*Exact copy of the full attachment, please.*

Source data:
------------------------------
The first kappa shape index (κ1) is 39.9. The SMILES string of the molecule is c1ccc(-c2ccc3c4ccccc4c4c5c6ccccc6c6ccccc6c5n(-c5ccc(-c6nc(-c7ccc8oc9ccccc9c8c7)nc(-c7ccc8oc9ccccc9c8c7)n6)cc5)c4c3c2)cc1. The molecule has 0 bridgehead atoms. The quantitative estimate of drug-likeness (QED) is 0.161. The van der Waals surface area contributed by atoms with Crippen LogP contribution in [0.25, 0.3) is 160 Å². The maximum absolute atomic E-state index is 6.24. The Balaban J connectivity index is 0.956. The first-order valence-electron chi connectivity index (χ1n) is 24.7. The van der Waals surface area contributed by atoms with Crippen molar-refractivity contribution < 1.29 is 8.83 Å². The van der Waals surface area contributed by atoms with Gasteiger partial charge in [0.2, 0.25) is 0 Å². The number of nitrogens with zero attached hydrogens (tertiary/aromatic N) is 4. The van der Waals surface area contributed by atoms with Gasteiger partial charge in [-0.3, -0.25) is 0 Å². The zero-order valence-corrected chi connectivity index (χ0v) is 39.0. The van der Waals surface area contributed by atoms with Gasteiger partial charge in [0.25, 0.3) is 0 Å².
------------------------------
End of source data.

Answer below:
The first kappa shape index (κ1) is 39.9. The SMILES string of the molecule is c1ccc(-c2ccc3c4ccccc4c4c5c6ccccc6c6ccccc6c5n(-c5ccc(-c6nc(-c7ccc8oc9ccccc9c8c7)nc(-c7ccc8oc9ccccc9c8c7)n6)cc5)c4c3c2)cc1. The molecule has 0 bridgehead atoms. The quantitative estimate of drug-likeness (QED) is 0.161. The van der Waals surface area contributed by atoms with Crippen LogP contribution in [0.25, 0.3) is 160 Å². The maximum absolute atomic E-state index is 6.24. The Balaban J connectivity index is 0.956. The first-order valence-electron chi connectivity index (χ1n) is 24.7. The van der Waals surface area contributed by atoms with Crippen molar-refractivity contribution < 1.29 is 8.83 Å². The van der Waals surface area contributed by atoms with Gasteiger partial charge in [0.2, 0.25) is 0 Å². The number of nitrogens with zero attached hydrogens (tertiary/aromatic N) is 4. The van der Waals surface area contributed by atoms with Gasteiger partial charge in [-0.3, -0.25) is 0 Å². The zero-order valence-corrected chi connectivity index (χ0v) is 39.0. The van der Waals surface area contributed by atoms with Gasteiger partial charge in [0.25, 0.3) is 0 Å².